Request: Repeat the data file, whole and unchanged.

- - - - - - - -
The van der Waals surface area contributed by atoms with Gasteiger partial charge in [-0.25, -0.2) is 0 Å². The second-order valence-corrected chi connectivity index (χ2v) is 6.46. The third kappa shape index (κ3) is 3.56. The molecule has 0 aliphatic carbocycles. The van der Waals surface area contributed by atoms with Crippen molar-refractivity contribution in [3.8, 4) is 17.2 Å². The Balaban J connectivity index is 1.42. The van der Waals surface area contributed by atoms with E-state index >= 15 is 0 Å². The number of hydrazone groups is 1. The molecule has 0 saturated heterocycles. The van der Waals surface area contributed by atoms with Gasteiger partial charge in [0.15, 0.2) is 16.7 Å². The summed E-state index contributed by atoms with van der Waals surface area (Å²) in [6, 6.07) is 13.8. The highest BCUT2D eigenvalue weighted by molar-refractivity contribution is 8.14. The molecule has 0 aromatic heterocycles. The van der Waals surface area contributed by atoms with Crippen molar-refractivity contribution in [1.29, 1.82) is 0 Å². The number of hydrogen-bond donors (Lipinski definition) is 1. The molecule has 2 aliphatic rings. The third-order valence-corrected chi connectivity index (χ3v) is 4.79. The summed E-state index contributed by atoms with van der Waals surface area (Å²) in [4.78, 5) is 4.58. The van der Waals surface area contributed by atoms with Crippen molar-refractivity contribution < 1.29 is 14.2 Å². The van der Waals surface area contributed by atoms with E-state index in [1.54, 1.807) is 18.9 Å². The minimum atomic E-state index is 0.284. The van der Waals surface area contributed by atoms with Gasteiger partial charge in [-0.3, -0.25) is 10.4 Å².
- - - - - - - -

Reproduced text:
The van der Waals surface area contributed by atoms with Gasteiger partial charge in [-0.25, -0.2) is 0 Å². The second-order valence-corrected chi connectivity index (χ2v) is 6.46. The third kappa shape index (κ3) is 3.56. The molecule has 0 aliphatic carbocycles. The van der Waals surface area contributed by atoms with Crippen molar-refractivity contribution in [3.8, 4) is 17.2 Å². The Balaban J connectivity index is 1.42. The van der Waals surface area contributed by atoms with E-state index >= 15 is 0 Å². The number of hydrazone groups is 1. The molecule has 0 saturated heterocycles. The van der Waals surface area contributed by atoms with Gasteiger partial charge in [0.15, 0.2) is 16.7 Å². The summed E-state index contributed by atoms with van der Waals surface area (Å²) in [6, 6.07) is 13.8. The highest BCUT2D eigenvalue weighted by molar-refractivity contribution is 8.14. The molecule has 0 aromatic heterocycles. The van der Waals surface area contributed by atoms with Crippen molar-refractivity contribution in [1.29, 1.82) is 0 Å². The number of hydrogen-bond donors (Lipinski definition) is 1. The molecule has 2 aliphatic rings. The third-order valence-corrected chi connectivity index (χ3v) is 4.79. The summed E-state index contributed by atoms with van der Waals surface area (Å²) in [4.78, 5) is 4.58. The van der Waals surface area contributed by atoms with Crippen molar-refractivity contribution < 1.29 is 14.2 Å². The van der Waals surface area contributed by atoms with E-state index in [1.54, 1.807) is 18.9 Å². The minimum atomic E-state index is 0.284. The van der Waals surface area contributed by atoms with Gasteiger partial charge in [-0.3, -0.25) is 10.4 Å².